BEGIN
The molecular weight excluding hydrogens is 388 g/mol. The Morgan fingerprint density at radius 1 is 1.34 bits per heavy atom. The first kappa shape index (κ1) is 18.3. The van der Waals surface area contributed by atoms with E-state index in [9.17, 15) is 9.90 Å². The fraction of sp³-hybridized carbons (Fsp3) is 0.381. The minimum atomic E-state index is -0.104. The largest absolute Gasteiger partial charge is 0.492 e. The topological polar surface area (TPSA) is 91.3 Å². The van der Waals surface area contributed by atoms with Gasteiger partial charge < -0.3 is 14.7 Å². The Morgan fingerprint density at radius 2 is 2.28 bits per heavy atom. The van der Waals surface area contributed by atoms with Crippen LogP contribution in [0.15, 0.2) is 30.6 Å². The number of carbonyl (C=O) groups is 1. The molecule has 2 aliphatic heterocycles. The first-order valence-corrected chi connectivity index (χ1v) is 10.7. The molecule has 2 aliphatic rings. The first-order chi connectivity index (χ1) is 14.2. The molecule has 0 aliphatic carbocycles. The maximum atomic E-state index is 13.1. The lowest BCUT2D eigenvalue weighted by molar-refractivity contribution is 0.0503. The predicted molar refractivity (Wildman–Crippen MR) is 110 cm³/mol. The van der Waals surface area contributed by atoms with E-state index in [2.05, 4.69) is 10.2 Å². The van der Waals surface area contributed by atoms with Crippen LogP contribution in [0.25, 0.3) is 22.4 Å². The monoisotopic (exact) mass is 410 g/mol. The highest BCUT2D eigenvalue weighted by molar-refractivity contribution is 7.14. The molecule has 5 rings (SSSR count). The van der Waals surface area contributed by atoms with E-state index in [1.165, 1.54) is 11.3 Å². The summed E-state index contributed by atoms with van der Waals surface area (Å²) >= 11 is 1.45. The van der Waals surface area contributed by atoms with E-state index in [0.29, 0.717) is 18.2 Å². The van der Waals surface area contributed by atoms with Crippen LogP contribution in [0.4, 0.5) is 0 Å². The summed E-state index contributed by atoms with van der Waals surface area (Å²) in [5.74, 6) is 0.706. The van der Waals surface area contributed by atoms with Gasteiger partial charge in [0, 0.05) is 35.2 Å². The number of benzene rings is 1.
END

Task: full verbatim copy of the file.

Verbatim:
The molecular weight excluding hydrogens is 388 g/mol. The Morgan fingerprint density at radius 1 is 1.34 bits per heavy atom. The first kappa shape index (κ1) is 18.3. The van der Waals surface area contributed by atoms with E-state index in [9.17, 15) is 9.90 Å². The fraction of sp³-hybridized carbons (Fsp3) is 0.381. The minimum atomic E-state index is -0.104. The largest absolute Gasteiger partial charge is 0.492 e. The topological polar surface area (TPSA) is 91.3 Å². The van der Waals surface area contributed by atoms with Gasteiger partial charge < -0.3 is 14.7 Å². The Morgan fingerprint density at radius 2 is 2.28 bits per heavy atom. The van der Waals surface area contributed by atoms with Crippen LogP contribution in [0.15, 0.2) is 30.6 Å². The number of carbonyl (C=O) groups is 1. The molecule has 2 aliphatic heterocycles. The first-order valence-corrected chi connectivity index (χ1v) is 10.7. The molecule has 2 aliphatic rings. The first-order chi connectivity index (χ1) is 14.2. The molecule has 0 aliphatic carbocycles. The maximum atomic E-state index is 13.1. The lowest BCUT2D eigenvalue weighted by molar-refractivity contribution is 0.0503. The predicted molar refractivity (Wildman–Crippen MR) is 110 cm³/mol. The van der Waals surface area contributed by atoms with E-state index in [2.05, 4.69) is 10.2 Å². The van der Waals surface area contributed by atoms with Crippen LogP contribution in [0.25, 0.3) is 22.4 Å². The monoisotopic (exact) mass is 410 g/mol. The highest BCUT2D eigenvalue weighted by molar-refractivity contribution is 7.14. The molecule has 5 rings (SSSR count). The van der Waals surface area contributed by atoms with E-state index in [1.165, 1.54) is 11.3 Å². The summed E-state index contributed by atoms with van der Waals surface area (Å²) >= 11 is 1.45. The van der Waals surface area contributed by atoms with E-state index in [0.29, 0.717) is 18.2 Å². The van der Waals surface area contributed by atoms with Crippen LogP contribution in [0.4, 0.5) is 0 Å². The summed E-state index contributed by atoms with van der Waals surface area (Å²) in [5.74, 6) is 0.706. The van der Waals surface area contributed by atoms with Gasteiger partial charge in [0, 0.05) is 35.2 Å². The number of benzene rings is 1.